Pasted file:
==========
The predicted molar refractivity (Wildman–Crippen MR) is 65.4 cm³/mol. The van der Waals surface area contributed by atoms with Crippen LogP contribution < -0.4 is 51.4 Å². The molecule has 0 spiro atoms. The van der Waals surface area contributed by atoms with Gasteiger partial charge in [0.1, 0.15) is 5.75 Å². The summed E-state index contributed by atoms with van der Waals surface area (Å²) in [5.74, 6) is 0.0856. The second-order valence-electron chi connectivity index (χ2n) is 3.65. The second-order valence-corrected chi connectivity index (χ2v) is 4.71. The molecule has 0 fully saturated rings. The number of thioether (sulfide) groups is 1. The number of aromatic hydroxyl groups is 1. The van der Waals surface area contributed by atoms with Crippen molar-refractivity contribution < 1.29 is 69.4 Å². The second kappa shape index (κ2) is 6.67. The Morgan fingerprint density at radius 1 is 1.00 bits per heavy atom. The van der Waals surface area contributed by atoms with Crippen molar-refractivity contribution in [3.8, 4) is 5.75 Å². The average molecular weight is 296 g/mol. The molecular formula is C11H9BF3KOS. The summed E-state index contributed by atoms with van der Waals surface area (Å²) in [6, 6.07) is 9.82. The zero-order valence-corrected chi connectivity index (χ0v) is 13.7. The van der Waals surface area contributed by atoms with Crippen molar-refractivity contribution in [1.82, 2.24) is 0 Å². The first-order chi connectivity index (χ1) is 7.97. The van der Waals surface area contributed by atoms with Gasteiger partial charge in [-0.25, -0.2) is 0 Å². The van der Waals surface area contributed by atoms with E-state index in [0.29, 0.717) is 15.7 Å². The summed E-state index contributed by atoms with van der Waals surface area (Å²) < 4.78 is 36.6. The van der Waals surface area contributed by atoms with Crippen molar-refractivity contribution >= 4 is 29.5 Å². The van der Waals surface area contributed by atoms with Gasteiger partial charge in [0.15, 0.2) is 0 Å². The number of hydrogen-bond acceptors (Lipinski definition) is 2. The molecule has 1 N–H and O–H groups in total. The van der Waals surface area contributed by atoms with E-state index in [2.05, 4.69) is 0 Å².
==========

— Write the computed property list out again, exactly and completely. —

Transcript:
The predicted molar refractivity (Wildman–Crippen MR) is 65.4 cm³/mol. The van der Waals surface area contributed by atoms with Crippen LogP contribution < -0.4 is 51.4 Å². The molecule has 0 spiro atoms. The van der Waals surface area contributed by atoms with Gasteiger partial charge in [0.1, 0.15) is 5.75 Å². The summed E-state index contributed by atoms with van der Waals surface area (Å²) in [5.74, 6) is 0.0856. The second-order valence-electron chi connectivity index (χ2n) is 3.65. The second-order valence-corrected chi connectivity index (χ2v) is 4.71. The molecule has 0 fully saturated rings. The number of thioether (sulfide) groups is 1. The number of aromatic hydroxyl groups is 1. The van der Waals surface area contributed by atoms with Crippen molar-refractivity contribution < 1.29 is 69.4 Å². The second kappa shape index (κ2) is 6.67. The Morgan fingerprint density at radius 1 is 1.00 bits per heavy atom. The van der Waals surface area contributed by atoms with Crippen molar-refractivity contribution in [3.8, 4) is 5.75 Å². The average molecular weight is 296 g/mol. The molecular formula is C11H9BF3KOS. The summed E-state index contributed by atoms with van der Waals surface area (Å²) in [6, 6.07) is 9.82. The zero-order valence-corrected chi connectivity index (χ0v) is 13.7. The van der Waals surface area contributed by atoms with Crippen molar-refractivity contribution in [1.82, 2.24) is 0 Å². The first-order chi connectivity index (χ1) is 7.97. The van der Waals surface area contributed by atoms with Gasteiger partial charge in [-0.25, -0.2) is 0 Å². The van der Waals surface area contributed by atoms with E-state index in [0.29, 0.717) is 15.7 Å². The summed E-state index contributed by atoms with van der Waals surface area (Å²) < 4.78 is 36.6. The van der Waals surface area contributed by atoms with Crippen molar-refractivity contribution >= 4 is 29.5 Å². The van der Waals surface area contributed by atoms with Gasteiger partial charge in [0.15, 0.2) is 0 Å². The number of hydrogen-bond acceptors (Lipinski definition) is 2. The molecule has 1 N–H and O–H groups in total. The van der Waals surface area contributed by atoms with E-state index in [2.05, 4.69) is 0 Å².